Summary: over the years I can't recall any situation where allowing the western Sending bank to convert to baht on their end worked out better for the customer than "not" letting them convert on their end and sending your home country currency (USD in your case).  Western sending banks "love it" when you allow them to accomplish the currency exchange as they make a larger profit at the customer's expense due to their crappy exchange rate.  Always fully price-out a transfer in both fees "and" exchange rate....not just fees nor just exchange rate.  Biting the tasty looking $5 transfer fee worm may cause you to get filleted.

 

 

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6 minutes ago, Pib said:

I think you will probably be sadly disappointed with whatever the Chase exchange rate is for baht....it will surely be several percent below the Thai bank rate...and the lower sending fee will "not" fully compensate sending dollars instead.  Chase is basically dangling a tasty worm on a sharp hook.

You may be correct, I have never used Chase allowing them to set the exchange rate.  However Transferwise Fees are now upwards of $20 USA and you get nicked with their exchange fee too.  Though the exchange rate is better, I would have to do a calculation to see which is better.  

Are you a former banker?  I am too but on the Trust side so my familiarity with the ACH/IAT system is more limited. 
Do you happen to know if you do a direct deposit from social security if it qualifies for the monthly minimum when it is coded into a Thai bank? 

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6 minutes ago, Thomas J said:

You may be correct, I have never used Chase allowing them to set the exchange rate.  However Transferwise Fees are now upwards of $20 USA and you get nicked with their exchange fee too.  Though the exchange rate is better, I would have to do a calculation to see which is better.  

Are you a former banker?  I am too but on the Trust side so my familiarity with the ACH/IAT system is more limited. 
Do you happen to know if you do a direct deposit from social security if it qualifies for the monthly minimum when it is coded into a Thai bank?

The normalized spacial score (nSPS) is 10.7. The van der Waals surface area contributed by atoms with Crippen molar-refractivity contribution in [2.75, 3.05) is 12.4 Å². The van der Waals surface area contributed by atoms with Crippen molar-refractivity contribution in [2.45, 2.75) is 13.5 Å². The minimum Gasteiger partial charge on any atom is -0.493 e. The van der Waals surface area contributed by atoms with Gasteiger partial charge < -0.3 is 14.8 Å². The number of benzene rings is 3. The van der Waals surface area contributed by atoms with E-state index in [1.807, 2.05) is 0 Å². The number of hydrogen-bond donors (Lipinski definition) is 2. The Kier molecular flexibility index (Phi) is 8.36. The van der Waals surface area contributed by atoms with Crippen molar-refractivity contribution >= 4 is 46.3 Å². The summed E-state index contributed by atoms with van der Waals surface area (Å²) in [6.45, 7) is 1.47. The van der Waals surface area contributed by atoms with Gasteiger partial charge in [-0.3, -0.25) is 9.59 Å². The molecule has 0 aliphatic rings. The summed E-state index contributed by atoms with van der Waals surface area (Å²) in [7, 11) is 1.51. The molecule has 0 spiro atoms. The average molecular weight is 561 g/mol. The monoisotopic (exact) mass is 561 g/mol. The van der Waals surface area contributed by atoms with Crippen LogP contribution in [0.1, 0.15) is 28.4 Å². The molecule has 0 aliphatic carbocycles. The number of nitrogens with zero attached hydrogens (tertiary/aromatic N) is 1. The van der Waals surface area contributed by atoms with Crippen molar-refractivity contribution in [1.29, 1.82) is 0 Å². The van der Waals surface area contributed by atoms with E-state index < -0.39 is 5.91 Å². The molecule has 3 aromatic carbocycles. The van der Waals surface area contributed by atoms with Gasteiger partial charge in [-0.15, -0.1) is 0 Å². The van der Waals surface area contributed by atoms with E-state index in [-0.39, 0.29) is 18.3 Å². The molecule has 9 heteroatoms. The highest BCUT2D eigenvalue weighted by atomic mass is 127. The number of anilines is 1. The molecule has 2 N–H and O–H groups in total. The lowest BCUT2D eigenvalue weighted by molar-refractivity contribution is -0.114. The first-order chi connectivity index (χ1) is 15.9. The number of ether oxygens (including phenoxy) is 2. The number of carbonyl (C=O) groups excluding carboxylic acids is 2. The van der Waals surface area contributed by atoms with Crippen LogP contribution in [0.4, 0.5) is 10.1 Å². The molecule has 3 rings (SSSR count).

Transferwise fees would be $16.20 on a $1500 transfer.  You do not get nicked on the exchange rate with Transferwise as they use the mid-market rate....the same rate that the big boy currency traders/banks get.

 

Nope...not a former bank...have just made it a point over the years to best understand my personal finances/investments.

 

Having your SS directed deposited via "ACH system direct deposit" to Bangkok Bank (your only Thai bank choice if using ACH Direct deposit) will be coded as an international transfer.   Assuming your are talking a retirement extension of stay then the monthly requirement is Bt65K deposit which means SS needs to be paying you around $2100/month before any tax/medicare deductions.   And to ensure that ACH Direct Direct deposit from SS is transmitted as an ACH "IAT" format you must have a foreign/Thailand address onfile with SSA; otherwise, SS transmit your payment as a ACH "domestic" format which would be rejected by Bangkok Bank beginning 1 Jan 2020 since it not in the ACH "IAT" format.

 

Now, just over the last few months "International Direct Deposit (IDD)" for Thailand has went operational....SS Direct Deposit via IDD uses the SWIFT system vs the ACH system.  Unfortunately, IDD via SWIFT uses an intermediary bank "Bahtnet" SWIFT routing code which does not give the normal international transfer coding on your receiving Thai bank account.  Instead you get "BTN/Bahtnet" coding which appears like a local domestic transfer.  However, if your go get a Credit Advice from the Thai bank it will show the transfer was indeed an international transfer....it's just will not show on your passbook/ibanking as an international transfer.  Hopefully, that Thai bank Credit Advice would satisfy your immigration office the transfer was indeed an international transfer.

 

 

image.png.51b20f92ae83d51eb7869040c21cc785.png

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17 minutes ago, Pib said:

Now, just over the last few months "International Direct Deposit (IDD)" for Thailand has went operational....SS Direct Deposit via IDD uses the SWIFT system vs the ACH system. 

Is the attached image what you are referencing when you are talking about the international direct deposit system?  The whole system is about as clear as mud and why it would matter to Thai immigaration that a person shows they have income coded as IAT vs ACH is beyond my comprehension.  So just to be clear, if I was to convert my social security deposit to a Thai bank there is a chance that it would not be properly coded in my passbook?  

Thai Bank.JPG

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4 hours ago, Thomas J said:

  So just to be clear, if I was to convert my social security deposit to a Thai bank there is a chance that it would not be properly coded in my passbook?